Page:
Grushko said that NATO has chosen the strategy of creating security structures in partnership formats with Iraq, Jordan, and others, but is not directly involved in anti-IS operations because most of the alliance’s members are in one way or another involved in the US-led coalition already.
“The abbreviations of NATO aren’t very popular in the Middle East and many understand that it’s better not to go in there with those ‘four letters,’” Grushko said during a video linkup between Brussels and Moscow.
A US-led international coalition has been conducting airstrikes against Daesh, prohibited in Russia and many other countries, in Iraq and Syria since 2014 without the approval of the UN Security Council or the Syrian government.
Russia started its own air campaign against Daesh in Syria on September 30 at the request of President Bashar Assad which was launched almost simultaneously with the creation of the Baghdad Information Center, established by Iran, Iraq, Syria and Russia to coordinate joint military action against IS.
NATO's recent foreign ministers meeting shows that the alliance is beginning to see real challenges and threats, Grushko said.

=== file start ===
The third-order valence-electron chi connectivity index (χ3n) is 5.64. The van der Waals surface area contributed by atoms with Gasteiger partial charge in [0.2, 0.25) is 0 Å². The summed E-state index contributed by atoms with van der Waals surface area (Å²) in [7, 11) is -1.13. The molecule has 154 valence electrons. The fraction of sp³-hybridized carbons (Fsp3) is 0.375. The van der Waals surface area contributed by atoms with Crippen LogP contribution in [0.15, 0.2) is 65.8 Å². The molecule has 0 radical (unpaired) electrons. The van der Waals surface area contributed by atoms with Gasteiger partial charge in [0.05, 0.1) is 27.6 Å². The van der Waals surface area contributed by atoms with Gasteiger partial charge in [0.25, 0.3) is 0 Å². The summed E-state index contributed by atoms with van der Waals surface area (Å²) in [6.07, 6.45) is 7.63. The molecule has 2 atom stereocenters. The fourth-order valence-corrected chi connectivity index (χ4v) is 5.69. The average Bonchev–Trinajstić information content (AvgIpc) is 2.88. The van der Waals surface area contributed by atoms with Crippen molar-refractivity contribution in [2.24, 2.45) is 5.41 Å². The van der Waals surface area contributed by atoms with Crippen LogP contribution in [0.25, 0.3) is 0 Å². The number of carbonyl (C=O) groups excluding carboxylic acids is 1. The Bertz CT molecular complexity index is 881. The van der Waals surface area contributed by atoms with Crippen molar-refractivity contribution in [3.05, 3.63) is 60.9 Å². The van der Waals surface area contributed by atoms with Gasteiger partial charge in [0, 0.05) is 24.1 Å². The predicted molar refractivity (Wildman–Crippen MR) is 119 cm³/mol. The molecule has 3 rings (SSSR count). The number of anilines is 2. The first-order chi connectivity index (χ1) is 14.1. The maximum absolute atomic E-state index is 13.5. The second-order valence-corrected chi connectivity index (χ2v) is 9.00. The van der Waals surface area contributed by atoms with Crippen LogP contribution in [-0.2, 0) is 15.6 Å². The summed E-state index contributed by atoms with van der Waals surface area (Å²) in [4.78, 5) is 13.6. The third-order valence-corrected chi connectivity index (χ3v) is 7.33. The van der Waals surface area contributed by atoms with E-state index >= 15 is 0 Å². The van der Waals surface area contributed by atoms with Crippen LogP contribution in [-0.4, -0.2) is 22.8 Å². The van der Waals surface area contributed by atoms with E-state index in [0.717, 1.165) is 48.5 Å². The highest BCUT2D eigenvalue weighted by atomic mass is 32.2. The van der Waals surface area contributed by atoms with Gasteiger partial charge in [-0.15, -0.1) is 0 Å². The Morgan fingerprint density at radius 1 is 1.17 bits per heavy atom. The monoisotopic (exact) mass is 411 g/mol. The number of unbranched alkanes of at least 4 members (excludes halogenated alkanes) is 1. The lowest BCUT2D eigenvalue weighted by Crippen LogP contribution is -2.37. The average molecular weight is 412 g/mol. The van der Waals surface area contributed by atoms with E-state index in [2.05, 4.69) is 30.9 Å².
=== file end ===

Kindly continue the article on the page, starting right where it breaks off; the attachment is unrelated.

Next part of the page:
"The most important thing is that NATO, finally, has started turning toward real challenges and threats," first and foremost from the South, Grushko said at a video conference held by Rossiya Segodnya news agency.
NATO expansion is blatantly ideological and has nothing to do with security, Grushko said.
“I think the role that’s being played here is the fact that NATO has for the first time accepted a government [Montenegro], which was part of a country that was under [NATO] bombardment. This is some sort of an attempt to show that back in 1999 we were right. This is yet more evidence that the project of expanding the alliance is an ideological project and has nothing to do with security,” he said.
On December 2, the foreign ministers of the NATO member states invited Montenegro to join the alliance.
"It does not correspond to the real needs of European security," the Russian envoy said.
NATO’s invitation is the latest expansion of the US-led military bloc since it accepted Albania and Croatia as members in 2009. Bosnia and Herzegovina, Georgia, and Macedonia have all made strides toward accession, according to NATO Secretary General Jens Stoltenberg.
Last Wednesday, the Russian Foreign Ministry said that Moscow considered NATO's invitation to Montenegro to be a blatantly confrontational move that directly affected Russia's interests and could lead to the destabilization of the security situation in Europe.